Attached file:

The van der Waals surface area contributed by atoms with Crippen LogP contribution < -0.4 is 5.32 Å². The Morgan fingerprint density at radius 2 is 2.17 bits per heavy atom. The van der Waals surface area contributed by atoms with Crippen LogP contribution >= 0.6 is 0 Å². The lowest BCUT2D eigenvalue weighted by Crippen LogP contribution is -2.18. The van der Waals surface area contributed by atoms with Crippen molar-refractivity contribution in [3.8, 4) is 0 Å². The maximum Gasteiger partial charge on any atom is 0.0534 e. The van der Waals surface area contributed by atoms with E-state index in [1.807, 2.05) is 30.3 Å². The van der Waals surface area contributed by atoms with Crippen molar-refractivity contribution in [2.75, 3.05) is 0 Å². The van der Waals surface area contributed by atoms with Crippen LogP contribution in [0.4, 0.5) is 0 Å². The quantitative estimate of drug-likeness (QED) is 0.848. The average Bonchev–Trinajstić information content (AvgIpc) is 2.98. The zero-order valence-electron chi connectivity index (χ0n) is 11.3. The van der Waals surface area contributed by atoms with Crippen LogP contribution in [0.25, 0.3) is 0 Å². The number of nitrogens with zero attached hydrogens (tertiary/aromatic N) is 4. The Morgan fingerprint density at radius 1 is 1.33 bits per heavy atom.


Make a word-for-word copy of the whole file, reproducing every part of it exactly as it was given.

The van der Waals surface area contributed by atoms with Crippen LogP contribution < -0.4 is 5.32 Å². The Morgan fingerprint density at radius 2 is 2.17 bits per heavy atom. The van der Waals surface area contributed by atoms with Crippen LogP contribution >= 0.6 is 0 Å². The lowest BCUT2D eigenvalue weighted by Crippen LogP contribution is -2.18. The van der Waals surface area contributed by atoms with Crippen molar-refractivity contribution in [3.8, 4) is 0 Å². The maximum Gasteiger partial charge on any atom is 0.0534 e. The van der Waals surface area contributed by atoms with E-state index in [1.807, 2.05) is 30.3 Å². The van der Waals surface area contributed by atoms with Crippen molar-refractivity contribution in [2.75, 3.05) is 0 Å². The van der Waals surface area contributed by atoms with Crippen LogP contribution in [0.4, 0.5) is 0 Å². The quantitative estimate of drug-likeness (QED) is 0.848. The average Bonchev–Trinajstić information content (AvgIpc) is 2.98. The zero-order valence-electron chi connectivity index (χ0n) is 11.3. The van der Waals surface area contributed by atoms with Crippen LogP contribution in [0.25, 0.3) is 0 Å². The number of nitrogens with zero attached hydrogens (tertiary/aromatic N) is 4. The Morgan fingerprint density at radius 1 is 1.33 bits per heavy atom.